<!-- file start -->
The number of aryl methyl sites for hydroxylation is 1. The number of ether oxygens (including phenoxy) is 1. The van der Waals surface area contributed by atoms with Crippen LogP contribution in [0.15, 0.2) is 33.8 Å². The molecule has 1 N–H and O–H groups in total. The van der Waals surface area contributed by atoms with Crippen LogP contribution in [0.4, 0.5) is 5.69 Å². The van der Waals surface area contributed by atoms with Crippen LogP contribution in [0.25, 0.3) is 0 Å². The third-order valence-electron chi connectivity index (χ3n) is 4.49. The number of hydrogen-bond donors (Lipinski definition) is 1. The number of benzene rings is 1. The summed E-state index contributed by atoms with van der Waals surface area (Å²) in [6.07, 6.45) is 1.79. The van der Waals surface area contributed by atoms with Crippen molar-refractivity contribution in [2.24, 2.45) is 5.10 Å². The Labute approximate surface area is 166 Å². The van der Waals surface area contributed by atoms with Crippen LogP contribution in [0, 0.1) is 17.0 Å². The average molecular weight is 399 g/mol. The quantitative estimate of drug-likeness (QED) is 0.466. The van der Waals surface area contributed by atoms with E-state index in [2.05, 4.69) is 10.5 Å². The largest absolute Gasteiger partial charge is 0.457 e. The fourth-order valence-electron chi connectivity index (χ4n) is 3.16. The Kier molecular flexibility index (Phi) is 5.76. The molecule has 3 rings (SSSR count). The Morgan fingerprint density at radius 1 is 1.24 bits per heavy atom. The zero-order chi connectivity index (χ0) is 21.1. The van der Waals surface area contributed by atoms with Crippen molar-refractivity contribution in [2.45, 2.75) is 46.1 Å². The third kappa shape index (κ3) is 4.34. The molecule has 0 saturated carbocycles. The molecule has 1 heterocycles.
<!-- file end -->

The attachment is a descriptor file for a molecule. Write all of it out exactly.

The number of aryl methyl sites for hydroxylation is 1. The number of ether oxygens (including phenoxy) is 1. The van der Waals surface area contributed by atoms with Crippen LogP contribution in [0.15, 0.2) is 33.8 Å². The molecule has 1 N–H and O–H groups in total. The van der Waals surface area contributed by atoms with Crippen LogP contribution in [0.4, 0.5) is 5.69 Å². The van der Waals surface area contributed by atoms with Crippen LogP contribution in [0.25, 0.3) is 0 Å². The third-order valence-electron chi connectivity index (χ3n) is 4.49. The number of hydrogen-bond donors (Lipinski definition) is 1. The number of benzene rings is 1. The summed E-state index contributed by atoms with van der Waals surface area (Å²) in [6.07, 6.45) is 1.79. The van der Waals surface area contributed by atoms with Crippen molar-refractivity contribution in [2.24, 2.45) is 5.10 Å². The Labute approximate surface area is 166 Å². The van der Waals surface area contributed by atoms with Crippen LogP contribution in [0, 0.1) is 17.0 Å². The average molecular weight is 399 g/mol. The quantitative estimate of drug-likeness (QED) is 0.466. The van der Waals surface area contributed by atoms with E-state index in [2.05, 4.69) is 10.5 Å². The largest absolute Gasteiger partial charge is 0.457 e. The fourth-order valence-electron chi connectivity index (χ4n) is 3.16. The Kier molecular flexibility index (Phi) is 5.76. The molecule has 3 rings (SSSR count). The Morgan fingerprint density at radius 1 is 1.24 bits per heavy atom. The zero-order chi connectivity index (χ0) is 21.1. The van der Waals surface area contributed by atoms with Crippen molar-refractivity contribution in [2.45, 2.75) is 46.1 Å². The third kappa shape index (κ3) is 4.34. The molecule has 0 saturated carbocycles. The molecule has 1 heterocycles.